Making Goodness Fashionable, Or Not

If Hannah More and William Wilberforce were still alive, they’d be huge Duck Dynasty fans. But they may be mixed on Man of Steel.

Dedicated to “making goodness fashionable,” the dynamic duo from the original 19th century Clapham Group recognized the power of celebrity to influence culture at large. Duck Dynasty-now the second most popular show on cable TV-fits that description perfectly, as others have observed (read truth matters blog here). In a Wall Street Journal article about the show, David McKillop, executive vice president for programming at A&E, commented “In the TV landscape, we’ve always thought that bad behavior makes good television, but sometimes good behavior makes good television.”

William Wilberforce and Hannah More, two of the most famous members of The Clapham Group, worked together to end the slave trade but also shared a commitment to “make goodness fashionable.”

I saw a recent issue of Readers’ Digest  that listed the most trusted 100 Americans (read RD article here), and not surprisingly few were from the political or religious sectors.  A vast majority were from the media, and most from sports and entertainment.

To “make goodness fashionable,” More and Wilberforce recognized the influence of the elites as moral “models” and recruited them in the effort.  More maintained, “Reformation must begin with the Great, or it will never be effectual.  Their example is the foundation whence the vulgar draw their habits, actions, and characters.  To expect to reform the poor while the opulent are corrupt is to throw odors into the stream while the springs are poisoned.”  And so we ask, who are our “greats” and elites that model and shape the morals of “the masses?”

Wilberforce and More had their Lords and Ladies; we have our athletes and actors, our Dallas and Duck Dynasties.

When I had lunch with Fred Rogers awhile ago in the Senate dining room, he resonated with this language, and said this is what his engagement in media was all about.   How do we make academic achievement fashionable?  Generate peer pressure for generosity and self-sacrifice?  Encourage civility?  Make fatherhood fashionable?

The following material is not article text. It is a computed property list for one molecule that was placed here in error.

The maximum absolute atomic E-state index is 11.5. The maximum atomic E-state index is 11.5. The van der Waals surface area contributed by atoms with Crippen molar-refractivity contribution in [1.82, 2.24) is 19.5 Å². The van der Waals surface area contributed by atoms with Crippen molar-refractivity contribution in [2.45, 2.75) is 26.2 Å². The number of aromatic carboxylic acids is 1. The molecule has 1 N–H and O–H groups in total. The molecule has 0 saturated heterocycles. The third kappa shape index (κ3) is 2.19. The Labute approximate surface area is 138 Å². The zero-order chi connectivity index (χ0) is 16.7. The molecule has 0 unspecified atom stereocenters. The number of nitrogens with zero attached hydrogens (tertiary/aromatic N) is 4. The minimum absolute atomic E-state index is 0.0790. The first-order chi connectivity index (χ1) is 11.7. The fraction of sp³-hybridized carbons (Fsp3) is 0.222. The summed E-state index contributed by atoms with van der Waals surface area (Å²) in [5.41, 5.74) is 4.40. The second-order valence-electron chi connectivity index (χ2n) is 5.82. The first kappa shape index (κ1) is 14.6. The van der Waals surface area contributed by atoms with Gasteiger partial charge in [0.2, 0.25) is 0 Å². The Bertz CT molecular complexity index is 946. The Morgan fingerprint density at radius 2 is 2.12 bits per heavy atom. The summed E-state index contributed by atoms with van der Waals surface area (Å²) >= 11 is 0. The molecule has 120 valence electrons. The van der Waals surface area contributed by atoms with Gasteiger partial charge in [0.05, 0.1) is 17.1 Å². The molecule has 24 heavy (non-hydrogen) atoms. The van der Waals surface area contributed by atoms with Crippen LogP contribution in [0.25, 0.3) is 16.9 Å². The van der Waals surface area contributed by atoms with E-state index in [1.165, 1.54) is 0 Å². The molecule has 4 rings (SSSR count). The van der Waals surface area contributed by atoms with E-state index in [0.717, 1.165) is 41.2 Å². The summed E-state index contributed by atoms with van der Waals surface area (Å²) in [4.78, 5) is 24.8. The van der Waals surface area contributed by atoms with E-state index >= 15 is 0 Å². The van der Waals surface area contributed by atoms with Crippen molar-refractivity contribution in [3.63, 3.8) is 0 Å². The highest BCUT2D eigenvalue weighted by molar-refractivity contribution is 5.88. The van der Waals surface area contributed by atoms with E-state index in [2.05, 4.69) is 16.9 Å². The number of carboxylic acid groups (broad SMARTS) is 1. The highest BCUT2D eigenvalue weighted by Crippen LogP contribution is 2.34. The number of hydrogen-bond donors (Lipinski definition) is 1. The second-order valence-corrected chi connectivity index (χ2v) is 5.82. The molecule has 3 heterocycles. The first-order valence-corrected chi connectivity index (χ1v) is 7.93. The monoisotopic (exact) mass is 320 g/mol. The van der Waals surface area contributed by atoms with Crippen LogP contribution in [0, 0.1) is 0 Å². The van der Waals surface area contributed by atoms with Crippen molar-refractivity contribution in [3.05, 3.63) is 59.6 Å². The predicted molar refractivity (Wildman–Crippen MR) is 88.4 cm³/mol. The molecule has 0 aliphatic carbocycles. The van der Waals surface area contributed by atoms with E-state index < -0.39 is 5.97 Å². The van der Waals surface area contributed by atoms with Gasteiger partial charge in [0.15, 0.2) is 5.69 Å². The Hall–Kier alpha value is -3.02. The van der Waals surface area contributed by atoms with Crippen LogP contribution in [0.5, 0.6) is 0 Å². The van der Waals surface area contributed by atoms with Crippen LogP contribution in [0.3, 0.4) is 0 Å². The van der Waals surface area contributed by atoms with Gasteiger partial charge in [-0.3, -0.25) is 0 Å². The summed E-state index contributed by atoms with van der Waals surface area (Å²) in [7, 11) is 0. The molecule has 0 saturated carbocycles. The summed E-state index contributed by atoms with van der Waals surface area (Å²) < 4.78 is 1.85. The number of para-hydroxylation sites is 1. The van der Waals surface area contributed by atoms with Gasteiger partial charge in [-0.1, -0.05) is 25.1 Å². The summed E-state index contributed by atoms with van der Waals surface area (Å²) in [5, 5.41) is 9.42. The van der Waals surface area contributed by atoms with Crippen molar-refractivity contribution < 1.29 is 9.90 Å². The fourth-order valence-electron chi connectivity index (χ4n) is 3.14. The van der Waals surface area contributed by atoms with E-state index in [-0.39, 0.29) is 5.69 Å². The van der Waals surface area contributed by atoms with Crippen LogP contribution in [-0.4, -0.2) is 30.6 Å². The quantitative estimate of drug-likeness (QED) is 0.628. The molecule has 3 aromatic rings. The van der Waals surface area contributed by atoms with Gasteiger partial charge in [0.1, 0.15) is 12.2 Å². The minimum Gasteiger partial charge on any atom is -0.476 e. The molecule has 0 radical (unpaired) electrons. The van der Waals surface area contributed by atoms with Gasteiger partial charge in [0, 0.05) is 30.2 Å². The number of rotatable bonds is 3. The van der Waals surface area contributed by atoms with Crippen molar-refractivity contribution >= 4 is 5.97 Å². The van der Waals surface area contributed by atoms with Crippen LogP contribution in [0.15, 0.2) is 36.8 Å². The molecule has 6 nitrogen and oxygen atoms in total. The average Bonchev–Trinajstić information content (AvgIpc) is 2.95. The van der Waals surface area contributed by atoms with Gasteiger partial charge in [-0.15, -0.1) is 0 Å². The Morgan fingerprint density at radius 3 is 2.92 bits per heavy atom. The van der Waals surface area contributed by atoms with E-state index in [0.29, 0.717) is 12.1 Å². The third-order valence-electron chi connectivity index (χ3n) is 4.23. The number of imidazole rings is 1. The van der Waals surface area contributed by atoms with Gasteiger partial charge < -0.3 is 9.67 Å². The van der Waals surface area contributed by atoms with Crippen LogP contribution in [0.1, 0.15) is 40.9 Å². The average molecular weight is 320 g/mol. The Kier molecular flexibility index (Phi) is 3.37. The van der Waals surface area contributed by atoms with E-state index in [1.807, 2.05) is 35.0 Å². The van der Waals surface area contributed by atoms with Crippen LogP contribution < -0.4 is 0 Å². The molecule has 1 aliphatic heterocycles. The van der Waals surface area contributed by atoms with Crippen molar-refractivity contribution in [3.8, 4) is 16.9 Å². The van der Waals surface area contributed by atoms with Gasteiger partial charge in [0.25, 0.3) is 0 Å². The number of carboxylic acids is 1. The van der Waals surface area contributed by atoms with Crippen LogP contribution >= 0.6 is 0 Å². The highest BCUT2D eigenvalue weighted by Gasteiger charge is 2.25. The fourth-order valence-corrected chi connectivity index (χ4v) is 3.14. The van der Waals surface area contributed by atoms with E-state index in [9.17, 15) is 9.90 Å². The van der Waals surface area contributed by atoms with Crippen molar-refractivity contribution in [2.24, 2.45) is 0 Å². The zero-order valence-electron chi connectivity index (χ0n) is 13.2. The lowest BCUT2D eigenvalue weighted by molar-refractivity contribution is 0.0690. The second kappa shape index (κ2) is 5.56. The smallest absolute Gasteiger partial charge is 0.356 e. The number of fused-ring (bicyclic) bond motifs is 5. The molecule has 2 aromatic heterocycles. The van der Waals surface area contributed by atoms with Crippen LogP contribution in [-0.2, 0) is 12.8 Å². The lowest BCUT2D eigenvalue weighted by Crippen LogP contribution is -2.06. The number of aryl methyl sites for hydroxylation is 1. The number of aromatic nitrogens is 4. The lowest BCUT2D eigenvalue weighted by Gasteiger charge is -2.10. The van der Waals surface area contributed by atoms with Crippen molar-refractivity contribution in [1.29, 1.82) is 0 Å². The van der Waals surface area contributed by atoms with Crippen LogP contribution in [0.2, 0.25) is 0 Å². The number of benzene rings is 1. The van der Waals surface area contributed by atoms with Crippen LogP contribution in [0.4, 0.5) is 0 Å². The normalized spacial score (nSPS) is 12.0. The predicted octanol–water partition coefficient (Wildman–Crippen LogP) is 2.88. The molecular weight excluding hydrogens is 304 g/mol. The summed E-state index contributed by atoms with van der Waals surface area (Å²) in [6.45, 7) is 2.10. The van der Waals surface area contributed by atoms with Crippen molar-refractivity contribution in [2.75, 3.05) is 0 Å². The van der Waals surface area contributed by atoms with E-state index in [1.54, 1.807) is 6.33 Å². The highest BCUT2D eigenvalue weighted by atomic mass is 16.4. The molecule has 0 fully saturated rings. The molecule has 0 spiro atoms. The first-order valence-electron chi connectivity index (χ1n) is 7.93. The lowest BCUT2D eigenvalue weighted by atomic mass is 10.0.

Celebrity and story are critical “teaching tools” in our culture today.  More and Wilberforce also recognized that with this power to shape the culture for good also comes the ability to shape it for worse.  As Wilberforce noted “We have now an hypocrisy of an opposite sort, and I believe many affect to be worse in principle than they really are, out of deference to the licentious moral of the fashionable world”-- a comment that remains strikingly relevant today.

Bill Cosby was in town last week, and the echoes of his comments to the NAACP in 2004 still reverberate.   Some cultural artists and artifacts actually discourage “the good.”  (listen to Cosby speech here)

This is why I was so torn by the most recent Superman interpretation. On one hand, I was thankful that Zack Snyder approached the film without cynicism wanting to be true to the myth; not wanting to recreate Superman in his own image, but give him a human element that is often lost with the Christ-like character that Superman is perceived to be.  (On the other hand, Snyder is very comfortable playing this up the Christ comparison) (read CNN article here)

The actor who portrays Superman, Henry Cavill, said “perfection without effort is, in itself, not perfection, it’s just gifted. Just being right because you exist isn’t interesting. Doing the right thing, through hard work and the right decisions, is a better character.” (read NY Times article here)

Snyder worked to intentionalize this, without undermining the moral nature of Superman. “We assume that Clark is not a virgin — I do,” he said. " You don’t see that, but that’s the assumption.”

For this, I liked Man of Steel.  A lot.

But my tension lies with one aspect of the film’s portrayal of Superman that does undermine his nature; his willingness to risk innocent life and ultimately kill an enemy in a way that feels unnecessary.  I’ve heard many people complain about the length of the fight scene at the end of the film, but what nagged me about it was it's pointlessness.   Take your fight into the alley.  Find a mountain somewhere and have it out.  Pursue justice but show mercy.  This is the American way.  This is Superman’s way. (read Comics Alliance review here)

What would the Duck Dynasty have done?